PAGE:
Still Implementing the Farm Bill & Immigration Is Dead

Still Implementing the Farm Bill & Immigration Is Dead

Still Implementing the Farm Bill & Immigration Is Dead plus Food Forethought. I'm Greg Martin with today's Northwest Report.

It has been 6 months since the farm bill was signed and USDA agencies have been working to implement various parts of it while also creating rules and programs for other parts. USDA Under Secretary Michael Scuse says the timing of the passage of the farm bill has added urgency to getting many of its programs implemented.

SCUSE: Ideally a farm bill would get passed in the autumn and not passed and signed in the month of February. It's just a little bit difficult to get a farm bill implemented when it is passed and signed into law that late. It is a trillion dollars . It is about 900 pages long and it's now only 4 months old and the crop year is already upon us.

Lawmakers on both sides of the immigration reform issue have said immigration is effectively dead until after President Obama leaves office - even though the President called immigration reform his top priority for his second term. Friday marked a year since the Senate approved a comprehensive immigration bill on a bipartisan vote with no progress evident in the House and few working days left to approve legislation. Lawmakers and immigration reform advocates say Representative Eric Cantor's loss in his primary election and a new crisis on the Mexican border are partly to blame for the inevitable delay of immigration reform.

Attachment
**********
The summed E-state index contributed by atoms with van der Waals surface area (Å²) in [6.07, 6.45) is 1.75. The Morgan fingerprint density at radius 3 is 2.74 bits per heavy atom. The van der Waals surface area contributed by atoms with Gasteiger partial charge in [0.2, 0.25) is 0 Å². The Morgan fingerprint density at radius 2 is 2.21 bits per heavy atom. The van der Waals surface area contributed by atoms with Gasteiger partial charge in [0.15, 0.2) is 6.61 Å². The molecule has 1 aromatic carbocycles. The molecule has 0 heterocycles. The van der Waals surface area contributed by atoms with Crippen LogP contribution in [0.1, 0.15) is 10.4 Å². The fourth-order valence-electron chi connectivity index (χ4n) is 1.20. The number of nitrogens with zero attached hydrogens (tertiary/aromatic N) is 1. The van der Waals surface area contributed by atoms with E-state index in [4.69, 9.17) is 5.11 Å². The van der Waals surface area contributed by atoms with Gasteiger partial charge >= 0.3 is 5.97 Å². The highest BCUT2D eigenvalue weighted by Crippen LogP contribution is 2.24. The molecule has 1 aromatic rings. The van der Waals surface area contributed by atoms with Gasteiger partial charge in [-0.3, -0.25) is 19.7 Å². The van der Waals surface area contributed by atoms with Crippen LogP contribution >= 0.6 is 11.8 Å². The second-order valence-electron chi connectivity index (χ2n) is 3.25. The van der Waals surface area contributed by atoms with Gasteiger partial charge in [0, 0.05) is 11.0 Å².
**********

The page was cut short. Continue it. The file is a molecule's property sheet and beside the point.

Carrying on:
Now with today's Food Forethought, here's Lacy Gray.

The newest study on food preparation and handling conducted by the University of California involving participants all along the west coast points out some interesting and rather surprising observations. But one observation is perhaps not so surprising, and that is that "cross-contamination and insufficient cooking are the most common risks found while observing the handling and preparation of raw poultry". It would seem by now to be a "no-brainer", but researchers found through video observation of participating households that 64% of them didn't wash their hands first before preparing a meal. I know, yuk. Even yuckier, 38% didn't wash their hands after handling raw chicken. Those two stood out as perhaps the most surprising. The error of undercooking and improperly storing of foods can be more easily understood, but in light of this study's findings the state Departments of Agriculture in California, Oregon and Washington along with other ag and food safety partners will be launching a campaign to help educate consumers on safe food handling and preparation practices at home.

Thanks Lacy. That's today's Northwest Report. I'm Greg Martin on the Ag Information Network.

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